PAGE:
A closer look at some of the hurdles the self-driving revolution is up against
If you walked around the show floor of CES this year, you might have thought you were actually attending the “Car Electronics Show” as almost each event and booth had some sort of car related showcase. From full-on autonomous vehicles to super fast electric engines, the automotive industry really pushed the envelope with their concept cars and demos to give us a glimpse of what the future of driving might have in store for us.
But how much of what we saw is hype and how much is reality?
Self-Driving Cars — HYPE
Trump’s new Transportation Secretary recently admitted that the U.S has no clue how self-driving cars will work , but that hasn’t stopped almost every car manufacturer at CES to announce and in some cases even demo their autonomous car projects that most have claimed will hit the roads by 2021.
But 2021 is only 4 years from now, and many things need to happen before we can expect self-driving cars to become a reality. For one, automakers need to achieve true level 4 or 5 autonomy, which, defined by the U.S. Department of Transportation, means that no human interaction whatsoever is required for the vehicle to be able to operate on all roadways (level 4) and in the case of level 5, in any environmental conditions. In reality, most car manufacturers are still trying to figure out how to achieve level 2 and 3, which means partial automation that requires the driver to be ready to take control of the vehicle at any time.
While tech companies like Google, Tesla and Uber are developing level 4 automation technology, they still have lots of work and testing to do before their systems can be considered safe. We saw in Uber’s red light running mishap and in Tesla’s autopilot fatal crash that despite having a driver behind the wheel in case of trouble, the human brain simply doesn’t have enough time process the danger and take action to prevent accidents or dangerous behaviour when not already in control of the vehicle. This makes these technologies very dangerous especially if the drivers’ expectations are full automation.
Unpredictable road conditions are another reason why autonomous vehicles won’t be ready for for 2021. Snow and storms for instance, pose a significant challenge to self-driving vehicles which rely on sensor data in order to operate. Snow and dirt make it impossible for some back-up cameras to even operate during the winter months, so when stop signs are covered in snow and no lanes are even visible, this presents a huge issue for a car packed with sensors and cameras.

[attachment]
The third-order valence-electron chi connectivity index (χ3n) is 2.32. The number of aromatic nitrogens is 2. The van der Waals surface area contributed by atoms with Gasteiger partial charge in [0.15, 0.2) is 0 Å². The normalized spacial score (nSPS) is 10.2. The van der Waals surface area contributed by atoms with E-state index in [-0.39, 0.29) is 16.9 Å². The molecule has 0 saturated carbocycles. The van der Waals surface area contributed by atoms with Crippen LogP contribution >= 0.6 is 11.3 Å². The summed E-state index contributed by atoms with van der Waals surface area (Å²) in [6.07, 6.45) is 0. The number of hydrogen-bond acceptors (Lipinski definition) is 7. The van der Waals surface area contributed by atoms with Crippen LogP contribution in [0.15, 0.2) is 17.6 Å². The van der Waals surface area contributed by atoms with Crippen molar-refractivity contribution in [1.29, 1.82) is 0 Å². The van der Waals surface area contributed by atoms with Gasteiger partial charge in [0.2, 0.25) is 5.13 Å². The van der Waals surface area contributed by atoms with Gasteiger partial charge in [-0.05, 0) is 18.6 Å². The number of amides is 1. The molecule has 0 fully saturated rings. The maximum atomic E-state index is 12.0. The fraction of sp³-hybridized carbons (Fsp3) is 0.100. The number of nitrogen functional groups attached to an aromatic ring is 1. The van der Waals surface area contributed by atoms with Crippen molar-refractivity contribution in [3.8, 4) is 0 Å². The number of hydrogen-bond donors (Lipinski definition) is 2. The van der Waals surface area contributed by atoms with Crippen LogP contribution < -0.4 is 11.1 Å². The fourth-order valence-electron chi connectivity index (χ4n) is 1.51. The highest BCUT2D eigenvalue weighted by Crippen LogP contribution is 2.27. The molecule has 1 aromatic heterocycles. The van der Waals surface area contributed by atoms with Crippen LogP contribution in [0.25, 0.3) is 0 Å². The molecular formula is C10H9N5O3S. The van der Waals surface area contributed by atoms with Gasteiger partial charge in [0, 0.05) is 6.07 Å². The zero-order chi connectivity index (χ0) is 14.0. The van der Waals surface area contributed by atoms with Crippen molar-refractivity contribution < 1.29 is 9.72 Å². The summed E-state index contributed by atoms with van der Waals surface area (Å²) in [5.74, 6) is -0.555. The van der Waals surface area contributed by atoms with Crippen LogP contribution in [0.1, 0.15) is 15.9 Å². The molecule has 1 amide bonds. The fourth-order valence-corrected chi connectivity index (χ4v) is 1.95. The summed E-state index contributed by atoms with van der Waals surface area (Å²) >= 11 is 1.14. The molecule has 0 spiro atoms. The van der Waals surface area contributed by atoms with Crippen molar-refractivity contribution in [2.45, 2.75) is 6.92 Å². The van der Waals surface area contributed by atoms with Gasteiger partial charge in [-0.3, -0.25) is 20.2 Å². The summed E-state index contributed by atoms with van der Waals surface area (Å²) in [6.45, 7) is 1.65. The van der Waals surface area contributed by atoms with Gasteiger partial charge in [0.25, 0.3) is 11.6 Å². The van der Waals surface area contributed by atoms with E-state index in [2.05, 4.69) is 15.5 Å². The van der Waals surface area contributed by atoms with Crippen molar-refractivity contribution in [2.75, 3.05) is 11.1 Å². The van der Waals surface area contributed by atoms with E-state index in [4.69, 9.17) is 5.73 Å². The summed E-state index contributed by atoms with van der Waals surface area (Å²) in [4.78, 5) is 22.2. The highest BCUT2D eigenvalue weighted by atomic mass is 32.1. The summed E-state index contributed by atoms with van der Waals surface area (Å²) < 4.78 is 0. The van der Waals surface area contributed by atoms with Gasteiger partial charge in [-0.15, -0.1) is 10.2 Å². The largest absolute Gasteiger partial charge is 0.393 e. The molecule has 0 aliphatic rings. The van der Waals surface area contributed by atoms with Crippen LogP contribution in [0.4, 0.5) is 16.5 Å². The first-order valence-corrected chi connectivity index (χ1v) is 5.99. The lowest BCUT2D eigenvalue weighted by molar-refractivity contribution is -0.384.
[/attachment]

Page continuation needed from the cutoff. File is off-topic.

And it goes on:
Finally, if private companies are able to get over technological and environmental hurdles and actually bring to market a fully autonomous vehicle, it is very unlikely that governments will be ready. We’ve reached a point where our technological advancements are outpacing our lawmakers’ ability to establish legislations and regulations. As we’ve seen in California, a proposed law requiring manufacturers to include pedals and steering wheels in driverless cars is the perfect example of premature regulations that will prevent car makers and tech companies from developing the safest technologies.
Autonomous features — REALITY
Now, self-driving cars may not be right around the corner, but cars with autonomous features are definitely real and something to get excited about as they can make our daily commute much more pleasant and even safer.
Nearly all manufacturers now offer, in most higher-end models, autonomous features such as self-park steering, adaptive cruise control and lane-centering steering. Though none of them have been able to truly achieve level 4 or 5 automation, they seem to all be working towards that goal.
It’s still too early to say exactly when self-driving cars will be a reality, but one thing is for sure, mass adoption of this technology won’t be happening in the next four years. In the meantime, we still have plenty to get excited about as we’ve entered this new automotive revolution. The advancements in artificial intelligence, in electric-powered engines, in connection technology and, of course, in autonomous features is going to completely alter how we’ve been using and owning vehicles from now moving forward.